Wednesday, 20 August 2008

Bettine Manktelow

To the Sandwich Bookshop this afternoon, for a special guest appearance by local author and fellow Deal Writer, Bettine Manktelow. Bettine was appearing as part of the Sandwich Festival and read from her new collection of short stories Mostly About Men. There was a fair turnout for a mid-afternoon, mid-week literary event, and after Bettine’s reading there was a lively discussion about the difficulties of publishing short stories in this country. Copies of Bettine’s collection, priced at £4.99 (paperback) are available from the Sandwich Bookshop and several outlets in Deal, or can be ordered through the Guilton Press website.

Sunday, 10 August 2008

Review - The Guernsey Literary and Potato Peel Pie Society by Mary Ann Shaffer


Juliet Ashton is a successful writer, author of the popular Izzy Bickerstaff Goes to War column in the Spectator. But now it is 1946 and the war is over, and Juliet wants to put Izzy behind her and write a serious book in her own name. The problem is she has no idea what to write about. Then she receives a letter from a pig farmer on the Channel Island of Guernsey, a man called Dawsey Adams, who has acquired a second hand book by Charles Lamb that has Juliet’s name and address written inside the front cover. Dawsey is writing to Juliet because he loved the book – it helped keep his spirits up during the German Occupation – and he wonders if she knows of any other books by Charles Lamb. There are no bookshops left on the island, you see, since the Germans left. In passing, Dawsey mentions in his letter the Guernsey Literary and Potato Peel Pie Society, which came into being because of a roast pig they had to keep secret from the Germans, and Juliet is intrigued. Why, she writes back, did a roast-pig dinner have to be kept a secret? How could a pig cause them to establish a literary society? And, most pressing of all, what is a potato peel pie?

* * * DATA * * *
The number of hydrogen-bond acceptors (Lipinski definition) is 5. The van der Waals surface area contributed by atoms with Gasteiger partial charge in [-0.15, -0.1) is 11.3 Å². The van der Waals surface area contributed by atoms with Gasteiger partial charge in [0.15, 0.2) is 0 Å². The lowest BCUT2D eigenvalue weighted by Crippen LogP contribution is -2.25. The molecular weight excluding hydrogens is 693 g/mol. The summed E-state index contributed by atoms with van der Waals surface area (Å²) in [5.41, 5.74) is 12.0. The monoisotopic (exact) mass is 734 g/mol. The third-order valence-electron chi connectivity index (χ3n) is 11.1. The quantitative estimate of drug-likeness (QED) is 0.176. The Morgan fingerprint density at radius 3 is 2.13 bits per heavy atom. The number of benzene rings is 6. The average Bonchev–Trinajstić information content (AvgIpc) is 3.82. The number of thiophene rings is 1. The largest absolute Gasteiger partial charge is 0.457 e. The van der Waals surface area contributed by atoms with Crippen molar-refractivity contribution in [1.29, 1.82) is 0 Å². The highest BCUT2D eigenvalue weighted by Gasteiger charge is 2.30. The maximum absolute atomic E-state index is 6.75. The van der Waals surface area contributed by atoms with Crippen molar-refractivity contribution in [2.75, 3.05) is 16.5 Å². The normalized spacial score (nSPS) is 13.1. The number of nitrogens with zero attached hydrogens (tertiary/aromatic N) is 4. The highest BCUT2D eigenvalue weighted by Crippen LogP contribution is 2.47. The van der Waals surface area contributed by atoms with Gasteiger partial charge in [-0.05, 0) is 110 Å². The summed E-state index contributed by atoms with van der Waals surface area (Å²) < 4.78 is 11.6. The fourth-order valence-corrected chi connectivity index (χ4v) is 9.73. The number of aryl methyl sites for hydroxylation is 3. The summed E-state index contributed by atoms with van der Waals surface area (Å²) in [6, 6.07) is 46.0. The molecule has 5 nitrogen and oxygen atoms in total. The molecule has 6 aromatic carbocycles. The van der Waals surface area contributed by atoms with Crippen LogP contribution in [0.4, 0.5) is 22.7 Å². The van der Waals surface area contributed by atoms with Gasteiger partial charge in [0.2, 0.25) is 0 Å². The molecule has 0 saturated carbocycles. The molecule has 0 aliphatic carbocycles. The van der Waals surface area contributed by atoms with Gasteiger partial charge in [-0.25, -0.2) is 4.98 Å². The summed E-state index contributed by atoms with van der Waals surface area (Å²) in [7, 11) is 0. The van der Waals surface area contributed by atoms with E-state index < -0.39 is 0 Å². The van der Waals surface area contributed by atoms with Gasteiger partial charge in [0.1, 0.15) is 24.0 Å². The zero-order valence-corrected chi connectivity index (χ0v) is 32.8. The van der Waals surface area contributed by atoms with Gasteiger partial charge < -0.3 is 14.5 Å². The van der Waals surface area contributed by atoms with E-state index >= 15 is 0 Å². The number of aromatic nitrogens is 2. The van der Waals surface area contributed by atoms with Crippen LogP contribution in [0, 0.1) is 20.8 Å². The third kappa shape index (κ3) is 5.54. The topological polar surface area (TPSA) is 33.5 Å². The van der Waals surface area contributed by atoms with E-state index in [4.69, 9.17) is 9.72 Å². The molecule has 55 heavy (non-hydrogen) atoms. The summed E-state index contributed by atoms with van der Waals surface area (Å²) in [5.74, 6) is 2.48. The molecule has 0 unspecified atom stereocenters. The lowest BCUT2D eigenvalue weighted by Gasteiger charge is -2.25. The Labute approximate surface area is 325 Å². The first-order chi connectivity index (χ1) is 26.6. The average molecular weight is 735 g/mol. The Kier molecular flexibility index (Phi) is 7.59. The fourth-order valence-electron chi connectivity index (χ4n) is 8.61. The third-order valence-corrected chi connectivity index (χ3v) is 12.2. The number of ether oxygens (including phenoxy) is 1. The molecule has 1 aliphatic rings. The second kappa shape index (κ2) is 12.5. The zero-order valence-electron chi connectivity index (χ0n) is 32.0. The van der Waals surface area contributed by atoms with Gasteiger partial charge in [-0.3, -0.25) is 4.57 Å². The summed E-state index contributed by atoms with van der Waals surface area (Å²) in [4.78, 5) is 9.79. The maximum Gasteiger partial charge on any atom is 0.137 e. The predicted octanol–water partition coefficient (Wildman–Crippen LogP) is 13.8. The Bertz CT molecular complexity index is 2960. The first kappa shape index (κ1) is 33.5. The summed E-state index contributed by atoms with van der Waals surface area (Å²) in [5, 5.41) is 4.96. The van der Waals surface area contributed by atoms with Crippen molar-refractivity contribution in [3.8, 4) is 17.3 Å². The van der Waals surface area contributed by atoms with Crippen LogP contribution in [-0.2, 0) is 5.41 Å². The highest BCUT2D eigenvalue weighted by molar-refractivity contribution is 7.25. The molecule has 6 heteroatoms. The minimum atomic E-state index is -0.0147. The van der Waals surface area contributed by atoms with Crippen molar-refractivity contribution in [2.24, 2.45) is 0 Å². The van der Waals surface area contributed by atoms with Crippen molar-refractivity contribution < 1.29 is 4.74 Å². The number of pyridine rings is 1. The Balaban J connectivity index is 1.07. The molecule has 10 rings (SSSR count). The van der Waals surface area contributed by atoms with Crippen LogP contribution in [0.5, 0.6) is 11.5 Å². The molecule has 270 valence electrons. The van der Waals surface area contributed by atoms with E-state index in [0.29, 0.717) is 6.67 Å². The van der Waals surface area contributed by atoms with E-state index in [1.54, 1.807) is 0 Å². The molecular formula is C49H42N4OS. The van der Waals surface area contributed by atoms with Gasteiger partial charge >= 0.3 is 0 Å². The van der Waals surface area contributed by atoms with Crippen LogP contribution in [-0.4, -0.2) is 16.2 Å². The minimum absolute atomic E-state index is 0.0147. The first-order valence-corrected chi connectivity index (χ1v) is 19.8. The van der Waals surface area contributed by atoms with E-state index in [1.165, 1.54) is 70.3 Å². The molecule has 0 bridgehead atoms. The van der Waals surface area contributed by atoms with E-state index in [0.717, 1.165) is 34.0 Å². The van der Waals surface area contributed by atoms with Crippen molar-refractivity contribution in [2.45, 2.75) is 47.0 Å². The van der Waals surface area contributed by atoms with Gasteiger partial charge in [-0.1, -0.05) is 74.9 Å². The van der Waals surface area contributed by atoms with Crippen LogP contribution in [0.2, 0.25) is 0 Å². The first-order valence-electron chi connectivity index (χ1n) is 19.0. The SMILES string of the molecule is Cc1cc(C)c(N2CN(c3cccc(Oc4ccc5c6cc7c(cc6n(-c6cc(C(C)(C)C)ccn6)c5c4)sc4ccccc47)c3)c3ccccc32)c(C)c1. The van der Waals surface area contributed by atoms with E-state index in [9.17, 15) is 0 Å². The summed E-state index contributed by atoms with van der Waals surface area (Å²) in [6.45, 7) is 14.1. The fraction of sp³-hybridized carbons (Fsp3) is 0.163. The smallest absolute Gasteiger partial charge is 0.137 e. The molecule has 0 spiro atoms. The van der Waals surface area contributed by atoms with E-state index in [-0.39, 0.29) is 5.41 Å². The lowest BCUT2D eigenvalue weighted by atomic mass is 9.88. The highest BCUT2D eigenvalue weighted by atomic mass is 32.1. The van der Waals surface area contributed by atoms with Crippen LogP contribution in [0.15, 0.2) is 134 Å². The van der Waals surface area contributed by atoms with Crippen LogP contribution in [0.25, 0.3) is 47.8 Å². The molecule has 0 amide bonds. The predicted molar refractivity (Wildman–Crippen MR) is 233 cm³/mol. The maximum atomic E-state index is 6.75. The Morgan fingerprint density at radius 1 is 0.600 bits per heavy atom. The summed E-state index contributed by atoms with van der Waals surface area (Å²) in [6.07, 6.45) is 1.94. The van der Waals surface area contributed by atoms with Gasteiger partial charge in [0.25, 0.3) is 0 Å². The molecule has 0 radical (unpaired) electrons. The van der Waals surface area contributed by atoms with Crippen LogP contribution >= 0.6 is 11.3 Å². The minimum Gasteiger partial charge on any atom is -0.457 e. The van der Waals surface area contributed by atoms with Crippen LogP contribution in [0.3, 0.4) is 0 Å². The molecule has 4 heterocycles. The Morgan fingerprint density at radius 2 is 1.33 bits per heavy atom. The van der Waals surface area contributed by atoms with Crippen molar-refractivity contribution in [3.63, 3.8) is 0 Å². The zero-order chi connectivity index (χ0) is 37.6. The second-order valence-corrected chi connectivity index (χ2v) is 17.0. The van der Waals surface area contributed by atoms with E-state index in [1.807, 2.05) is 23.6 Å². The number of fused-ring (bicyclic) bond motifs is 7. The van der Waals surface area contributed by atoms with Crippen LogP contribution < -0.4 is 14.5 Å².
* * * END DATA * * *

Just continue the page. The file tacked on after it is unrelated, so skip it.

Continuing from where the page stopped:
I found this book a joy to read. An old-fashioned epistolary novel, it is told entirely through the letters written between the characters, which in itself makes it light reading without being lightweight.

Read the full review on the The BookBag website.